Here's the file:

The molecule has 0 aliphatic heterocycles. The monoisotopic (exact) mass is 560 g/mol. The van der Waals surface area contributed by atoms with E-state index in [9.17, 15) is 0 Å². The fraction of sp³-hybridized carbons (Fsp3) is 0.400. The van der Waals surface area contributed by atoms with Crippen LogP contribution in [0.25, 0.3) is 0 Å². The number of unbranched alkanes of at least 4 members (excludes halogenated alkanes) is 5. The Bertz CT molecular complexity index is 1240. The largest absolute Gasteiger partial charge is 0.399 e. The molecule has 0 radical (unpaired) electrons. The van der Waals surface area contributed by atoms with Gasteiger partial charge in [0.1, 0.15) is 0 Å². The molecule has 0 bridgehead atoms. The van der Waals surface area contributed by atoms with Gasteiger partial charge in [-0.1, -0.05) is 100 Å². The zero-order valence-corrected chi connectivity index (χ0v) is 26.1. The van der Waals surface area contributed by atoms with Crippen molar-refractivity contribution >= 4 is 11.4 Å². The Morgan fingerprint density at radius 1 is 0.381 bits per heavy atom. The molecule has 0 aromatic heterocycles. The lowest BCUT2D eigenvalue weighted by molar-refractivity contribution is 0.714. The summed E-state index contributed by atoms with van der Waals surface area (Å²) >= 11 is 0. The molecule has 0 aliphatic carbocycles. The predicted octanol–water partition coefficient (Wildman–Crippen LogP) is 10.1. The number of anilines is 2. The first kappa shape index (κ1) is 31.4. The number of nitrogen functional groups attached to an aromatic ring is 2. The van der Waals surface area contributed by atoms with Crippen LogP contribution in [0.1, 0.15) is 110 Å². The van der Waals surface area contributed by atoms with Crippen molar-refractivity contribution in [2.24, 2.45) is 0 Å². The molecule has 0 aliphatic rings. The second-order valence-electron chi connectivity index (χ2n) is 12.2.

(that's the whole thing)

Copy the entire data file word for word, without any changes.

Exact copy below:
The molecule has 0 aliphatic heterocycles. The monoisotopic (exact) mass is 560 g/mol. The van der Waals surface area contributed by atoms with E-state index in [9.17, 15) is 0 Å². The fraction of sp³-hybridized carbons (Fsp3) is 0.400. The van der Waals surface area contributed by atoms with Crippen LogP contribution in [0.25, 0.3) is 0 Å². The number of unbranched alkanes of at least 4 members (excludes halogenated alkanes) is 5. The Bertz CT molecular complexity index is 1240. The largest absolute Gasteiger partial charge is 0.399 e. The molecule has 0 radical (unpaired) electrons. The van der Waals surface area contributed by atoms with Gasteiger partial charge in [0.1, 0.15) is 0 Å². The molecule has 0 bridgehead atoms. The van der Waals surface area contributed by atoms with Gasteiger partial charge in [-0.1, -0.05) is 100 Å². The zero-order valence-corrected chi connectivity index (χ0v) is 26.1. The van der Waals surface area contributed by atoms with Crippen molar-refractivity contribution >= 4 is 11.4 Å². The Morgan fingerprint density at radius 1 is 0.381 bits per heavy atom. The molecule has 0 aromatic heterocycles. The lowest BCUT2D eigenvalue weighted by molar-refractivity contribution is 0.714. The summed E-state index contributed by atoms with van der Waals surface area (Å²) >= 11 is 0. The molecule has 0 aliphatic carbocycles. The predicted octanol–water partition coefficient (Wildman–Crippen LogP) is 10.1. The number of anilines is 2. The first kappa shape index (κ1) is 31.4. The number of nitrogen functional groups attached to an aromatic ring is 2. The van der Waals surface area contributed by atoms with Crippen LogP contribution in [0.1, 0.15) is 110 Å². The van der Waals surface area contributed by atoms with Crippen molar-refractivity contribution in [2.24, 2.45) is 0 Å². The molecule has 0 aliphatic rings. The second-order valence-electron chi connectivity index (χ2n) is 12.2.